OS X Day 1: Enter the iBook
Well, a decade later I'm no longer happy. Windows 2000 was eroding day by day, progressively becoming less stable, and Word was periodically aborting and losing work. Not good. I'm an editor. I need Word. Of course, I could have reinstalled the operating system and applications yet again, but life's too short to deal with degrading software.
Enter the iBook. One sleek and sexy 700MHz iBook with a combo drive arrived on Wednesday. I resolved not to lose time by diddling around installing and configuring and learning how to drive it. I would put that off until the evening. I had chapters to edit!
That lasted fifteen minutes. It was just beckoning to me, full of milky white goodness. I couldn't resist.
I don't read documentation. This is amusing, given that my life right now consists of producing it, but I feel it just reinforces my belief that irony is a basic force in the Universe. So when I opened up the box and found not one but two power cords, only one of which looked like it would in the laptop, I had to ask on IRC. That was the last time I was confused.
I use emacs VM to read my email. I copied my mailboxes over, downloaded precompiled VM binaries, and lo! It just worked. Total pain: 0. I send 60-100 email messages a day, so working email is important.
It didn't take me long to figure out that I really need Office X to deal with the Word and Excel files that are editing and management staples. And another keyboard--no PS/2 plug on this puppy! At Best Buy, the cheapest Mac-compatible USB keyboard was made by ... (drumroll please) ... Microsoft. You can't escape the Microsoft tax, even if you escape Windows.
I copied over all my files from my Windows box. I set up an FTP daemon on the Windows box and used wget (which built out of the box--yay GNU and Apple) to recursively fetch files. Now that I think of it, that was ass-backwards. I should have enabled the FTP server on my iBook and used my Windows FTP client to upload the files. I'm just not used to having a machine where everything just works.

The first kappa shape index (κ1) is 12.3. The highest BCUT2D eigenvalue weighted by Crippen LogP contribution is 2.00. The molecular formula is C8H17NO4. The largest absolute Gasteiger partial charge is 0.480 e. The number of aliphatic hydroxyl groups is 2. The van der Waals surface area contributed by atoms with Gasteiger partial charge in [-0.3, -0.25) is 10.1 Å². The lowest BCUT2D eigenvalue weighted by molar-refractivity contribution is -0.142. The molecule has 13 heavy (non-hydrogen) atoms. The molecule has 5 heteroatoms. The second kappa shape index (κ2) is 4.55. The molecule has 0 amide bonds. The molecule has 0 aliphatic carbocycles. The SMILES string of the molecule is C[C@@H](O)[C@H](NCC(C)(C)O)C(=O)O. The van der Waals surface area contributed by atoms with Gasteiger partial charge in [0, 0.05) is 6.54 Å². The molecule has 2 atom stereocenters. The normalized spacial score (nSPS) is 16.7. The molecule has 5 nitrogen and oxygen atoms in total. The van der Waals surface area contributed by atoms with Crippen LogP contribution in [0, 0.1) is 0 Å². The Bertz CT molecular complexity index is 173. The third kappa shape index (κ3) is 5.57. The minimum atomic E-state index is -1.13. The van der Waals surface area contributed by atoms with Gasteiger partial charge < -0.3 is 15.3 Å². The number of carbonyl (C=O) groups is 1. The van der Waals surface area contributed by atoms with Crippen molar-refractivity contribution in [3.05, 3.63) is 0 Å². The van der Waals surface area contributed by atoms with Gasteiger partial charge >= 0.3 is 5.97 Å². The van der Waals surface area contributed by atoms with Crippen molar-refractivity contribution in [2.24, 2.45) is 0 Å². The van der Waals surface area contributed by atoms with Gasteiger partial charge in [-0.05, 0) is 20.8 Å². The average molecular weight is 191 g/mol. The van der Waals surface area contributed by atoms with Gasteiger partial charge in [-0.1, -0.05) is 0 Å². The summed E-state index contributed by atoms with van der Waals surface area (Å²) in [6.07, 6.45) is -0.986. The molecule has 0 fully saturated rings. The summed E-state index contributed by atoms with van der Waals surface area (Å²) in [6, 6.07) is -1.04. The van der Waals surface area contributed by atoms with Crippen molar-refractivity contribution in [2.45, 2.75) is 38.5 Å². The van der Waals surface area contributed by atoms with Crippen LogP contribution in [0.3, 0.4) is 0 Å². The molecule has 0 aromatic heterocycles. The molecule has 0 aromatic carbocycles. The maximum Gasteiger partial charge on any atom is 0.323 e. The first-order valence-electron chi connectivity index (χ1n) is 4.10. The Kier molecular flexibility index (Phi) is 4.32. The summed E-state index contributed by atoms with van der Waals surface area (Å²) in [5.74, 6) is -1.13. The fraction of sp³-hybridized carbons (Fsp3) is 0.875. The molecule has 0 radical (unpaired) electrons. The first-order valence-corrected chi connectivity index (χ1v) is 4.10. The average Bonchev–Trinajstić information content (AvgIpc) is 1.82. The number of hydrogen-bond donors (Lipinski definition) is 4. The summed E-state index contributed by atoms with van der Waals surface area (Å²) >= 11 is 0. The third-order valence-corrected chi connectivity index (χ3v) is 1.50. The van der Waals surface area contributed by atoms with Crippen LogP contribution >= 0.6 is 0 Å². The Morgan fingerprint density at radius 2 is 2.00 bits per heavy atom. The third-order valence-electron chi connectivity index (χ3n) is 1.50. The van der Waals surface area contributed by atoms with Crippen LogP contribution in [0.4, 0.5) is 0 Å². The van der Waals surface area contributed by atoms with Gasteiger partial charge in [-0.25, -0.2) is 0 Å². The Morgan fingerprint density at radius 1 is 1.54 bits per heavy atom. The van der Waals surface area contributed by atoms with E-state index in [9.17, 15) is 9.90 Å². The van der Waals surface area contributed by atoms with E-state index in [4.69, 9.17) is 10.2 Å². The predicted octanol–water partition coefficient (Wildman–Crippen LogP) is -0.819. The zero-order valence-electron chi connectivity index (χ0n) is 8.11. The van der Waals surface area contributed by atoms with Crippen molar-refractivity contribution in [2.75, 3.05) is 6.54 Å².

I even burned a CD of the files from my Windows box. The first burn failed because the power saving cut in. D'oh! I changed the power saving options and the next one burnt fine.
I plugged in the digital video camera (editing be damned!) and it Just Worked. I built wget and it Just Worked. I downloaded VM and it Just Worked. I plugged in a three-button mouse and it Just Worked.
I came to realize something: I'd been with Microsoft for so long, who are complacent and hoard their customers, that I'd forgotten what it's like to use an operating system built by people who want it to cooperate with the rest of the world. It's good.
Nat Torkington is conference planner for the Open Source Convention, OSCON Europe, and other O'Reilly conferences. He was project manager for Perl 6, is on the board of The Perl Foundation, and is a frequent speaker on open source topics. He cowrote the bestselling Perl Cookbook.
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